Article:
According to John Tuthill, a professor at the University of Guam, Akhenaten's reasons for his religious reform were political. By the time of Akhenaten's reign, the god Amon had risen to such a high status that the priests of Amon had become even more wealthy and powerful than the pharaohs.”-- by Megaera Lorenz.

Another similarity to Akhenaten is Obama’s open demonstration of his love for children. In the above stone relief, (a), Akhenaten, in a un-pharaoh-like depiction, is shown with Nefertiti and two of their daughters, as loving parents. He broke the conventions of Egyptian art by showing himself in intimate family scenes with his wife and children, and portraying himself and the rest of the royal family in a much more human and naturalistic manner than any of his predecessors had. Obama also demonstrates convincing affection for his children. No doubt, we could find more similarities between the two charismatic world leaders, such as Middle Eastern/Arab phenomena, etc. As Obama’s administration unfolds, let us hope that this “reincarnation” is not a history-repeating drama. After Akhenaten died, the opposition (the powerful priests of Amon) changed the Egyptian religion from the worship of Aten to that of Amon and the many local gods. They abandoned his newly built city of Amana, and tried to erase all evidence of Akhenaten from Egyptian history.

Sunday, January 25, 2009

Influences of Amerindian Art

Images: [a] “Rainy Night Downtown”. Painting by Georgia Mills Jessup (Pamunkey) (in the permanent Contemporary Collection of the National Museum of Women in the Arts, Washington, D.C).
[b] “Chickahominy Heritage Keepers”[cousins Lenora and Troy Adkins]. Painting by Rose Powhatan (Pamunkey/Tauxenent).
[c] “Kingpin” by David Mills (Pamunkey). NBC’s crime drama miniseries of a powerful Mexican drug-trafficking family.
[d] “Pigmentary Glaucoma”. Watercolor and airbrush medical illustration by Marsha Jessup (Pamunkey).
[e] “Flower Power”. Photo by Bernie Boston (Tauxenent). Pulitzer nominated iconic 1967 anti-war protest photograph.
[f] Maya Chacmool (Mexico) sculpture and Henry Moore’s “Reclining Figure”. [g]. Jackson Pollock’s 1943 painting, “She Wolf”. [h] “Frank Lloyd Wright’s architecture, an echo of Weatern Indian cliff structures. It is obvious that set designers from movies such as “Time Machine” also drew their architectural inspiration from the Anasazi cliff dwellings. (Google anasazi cliff dwellings )

  • primitive n, 1. first at or relating to the first stages or form of something. An often misused and misunderstood word that may or may not denote inferiority. 2. used in art to denote a concept of purity untainted by the corruptions of modern society. Also artistically untrained created by an artist with no formal training, especially using a simple style. 3. art created by an early medieval European artist or folk artist.
  • primitivism n, 1. the belief that less technologically dependent cultures and ways of living are inherently better than more technologically dependent ones. 2. a 1930s and 1940s style of art preferred by some Modernist artists, who were disillusioned with the impersonal uses of technology, as a more pure form of human expression in the visual arts.

Influences of Amerindian Art

Writers have often applied the two words above from the dictionary to the indigenous peoples of the Americas, Asia, Africa and Polynesia and some modern artists influenced by these cultures. The dictionary describes art as “the creation of beautiful or thought provoking works, e.g., in painting, music, or writing [etc.].” Quite often historians have stated that many non-Western societies did not have a name for art, yet Mesoamericans did. In art history contexts, anthropologists, art historians and other writers applied the words “primitive”, “naive”, “Native”, and “tribal” to artistic expressions by some African, Asian, Polynesian, and Native American art forms. In the book Native Moderns: American Indian Painting, 1940-1960 author Bill Anthes stated that even well meaning writers like Jewish American 1940s New York art critic and painter Barnett Newman used the word “Primitivism” to describe Native American-influenced art. Newman promoted the conscious incorporation of Native American artistic aesthetics in creating the new form of visual expression, America’s Modern art movement.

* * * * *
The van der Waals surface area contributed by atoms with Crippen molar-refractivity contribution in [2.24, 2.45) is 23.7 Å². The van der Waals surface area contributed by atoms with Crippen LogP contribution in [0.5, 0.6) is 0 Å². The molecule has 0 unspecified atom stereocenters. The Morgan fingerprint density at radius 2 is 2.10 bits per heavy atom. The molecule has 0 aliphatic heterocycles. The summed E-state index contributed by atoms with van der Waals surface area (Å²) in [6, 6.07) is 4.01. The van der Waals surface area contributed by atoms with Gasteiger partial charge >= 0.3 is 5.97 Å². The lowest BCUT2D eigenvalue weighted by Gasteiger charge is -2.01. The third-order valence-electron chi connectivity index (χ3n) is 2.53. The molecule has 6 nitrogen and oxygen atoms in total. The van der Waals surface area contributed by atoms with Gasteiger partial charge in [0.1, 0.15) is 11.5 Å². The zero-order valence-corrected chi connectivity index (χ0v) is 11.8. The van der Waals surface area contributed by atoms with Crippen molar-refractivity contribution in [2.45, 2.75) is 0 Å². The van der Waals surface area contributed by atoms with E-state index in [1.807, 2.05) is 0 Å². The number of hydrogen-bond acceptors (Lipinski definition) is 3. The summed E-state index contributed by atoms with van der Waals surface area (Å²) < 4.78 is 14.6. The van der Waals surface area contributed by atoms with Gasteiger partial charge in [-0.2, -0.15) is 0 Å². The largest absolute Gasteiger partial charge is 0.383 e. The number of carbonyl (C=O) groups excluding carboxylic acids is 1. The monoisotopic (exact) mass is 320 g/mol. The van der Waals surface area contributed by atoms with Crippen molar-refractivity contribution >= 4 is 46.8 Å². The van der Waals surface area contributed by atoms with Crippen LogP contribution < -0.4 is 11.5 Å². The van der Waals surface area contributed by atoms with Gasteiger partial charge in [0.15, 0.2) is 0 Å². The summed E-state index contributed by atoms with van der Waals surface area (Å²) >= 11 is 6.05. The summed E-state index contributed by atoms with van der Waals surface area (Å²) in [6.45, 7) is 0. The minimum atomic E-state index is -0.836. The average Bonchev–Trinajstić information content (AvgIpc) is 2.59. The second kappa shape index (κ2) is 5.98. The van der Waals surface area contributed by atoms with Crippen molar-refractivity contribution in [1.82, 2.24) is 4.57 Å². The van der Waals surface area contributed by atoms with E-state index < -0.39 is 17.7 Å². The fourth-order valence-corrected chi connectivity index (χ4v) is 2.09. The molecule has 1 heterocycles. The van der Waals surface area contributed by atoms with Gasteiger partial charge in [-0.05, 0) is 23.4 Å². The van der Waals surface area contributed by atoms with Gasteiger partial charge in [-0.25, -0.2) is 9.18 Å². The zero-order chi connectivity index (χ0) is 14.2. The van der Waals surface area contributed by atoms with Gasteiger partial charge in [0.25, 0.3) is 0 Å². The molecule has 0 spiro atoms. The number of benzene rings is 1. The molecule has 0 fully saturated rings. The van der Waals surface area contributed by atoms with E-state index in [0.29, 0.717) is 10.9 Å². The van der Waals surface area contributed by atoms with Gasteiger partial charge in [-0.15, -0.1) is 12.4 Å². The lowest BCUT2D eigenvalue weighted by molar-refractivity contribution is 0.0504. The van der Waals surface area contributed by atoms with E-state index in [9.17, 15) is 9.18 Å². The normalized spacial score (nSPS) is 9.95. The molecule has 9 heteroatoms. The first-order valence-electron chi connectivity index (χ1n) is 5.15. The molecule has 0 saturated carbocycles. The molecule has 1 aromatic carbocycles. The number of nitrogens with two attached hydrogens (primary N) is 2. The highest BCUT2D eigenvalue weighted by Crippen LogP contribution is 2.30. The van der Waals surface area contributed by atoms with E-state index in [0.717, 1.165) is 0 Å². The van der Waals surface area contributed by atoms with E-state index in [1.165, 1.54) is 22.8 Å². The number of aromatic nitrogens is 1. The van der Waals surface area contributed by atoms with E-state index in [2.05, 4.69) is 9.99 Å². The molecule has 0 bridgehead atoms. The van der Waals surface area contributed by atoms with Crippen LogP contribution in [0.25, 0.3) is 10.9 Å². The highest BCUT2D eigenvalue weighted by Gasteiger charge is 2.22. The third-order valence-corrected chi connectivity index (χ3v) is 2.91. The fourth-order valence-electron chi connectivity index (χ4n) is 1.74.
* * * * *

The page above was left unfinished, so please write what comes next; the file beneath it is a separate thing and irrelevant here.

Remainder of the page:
In the 1940s some American artists, especially those with recent European immigrant roots broke with Europe, especially Paris, as their main inspiration for creating avant-garde art. Earlier, in the 1800s, French artist Paul Gauguin had gone to Tahiti for his artistic inspiration where he reveled in the “purity” of Polynesian culture and broke from European realism. In the early 1900s, Pablo Picasso and other Europeans looked towards Africa as a model for their artwork. Native American art and architecture influenced both American (mainly centered in New York) and European artists. This New York centered art movement became the basis for Abstract Expressionism. However, this cross-cultural influence was not a one-way street. Upon their arrival in the Caribbean and later in “Terra Firma” as they called the American mainland, the Spanish employed indigenous artists to create works for their expanding empire. The Spanish émigrés used ornately decorated stone pillars known as the “Seville carvings” for buildings in their Jamaican capital Santiago de La Vega, now Spanish Town in the parish of St. Catherine. Historians believe that the indigenous Taíno stone carvers made the elaborately decorated architectural columns for the conquistadors. In Terra Firma, the Spanish also used the talents of indigenous artists and artisans for the construction of religious and governmental buildings.

Later, in North America “between 1940 and 1960, many Native American artists made bold departures from what was the traditional style of [American] Indian painting.” Some of the better-known 20th century pioneering modernist Native American painters were José Lente and Jimmy Byrnes (Pueblo), Patrick DesJarlait and George Morrison (Ojibwa), Dick West (Cheyenne) father of Rick West, past director of the National Museum of the American Indian, and Oscar Howe (Dakota). “Many anthropologists, archaeologists, and art historians are also now studying modern Latin Native American cultures for vestigial manifestations of or similarities to pre-Columbian civilization.” (Encarta Encyclopedia online article on Pre-Columbian Art and Architecture).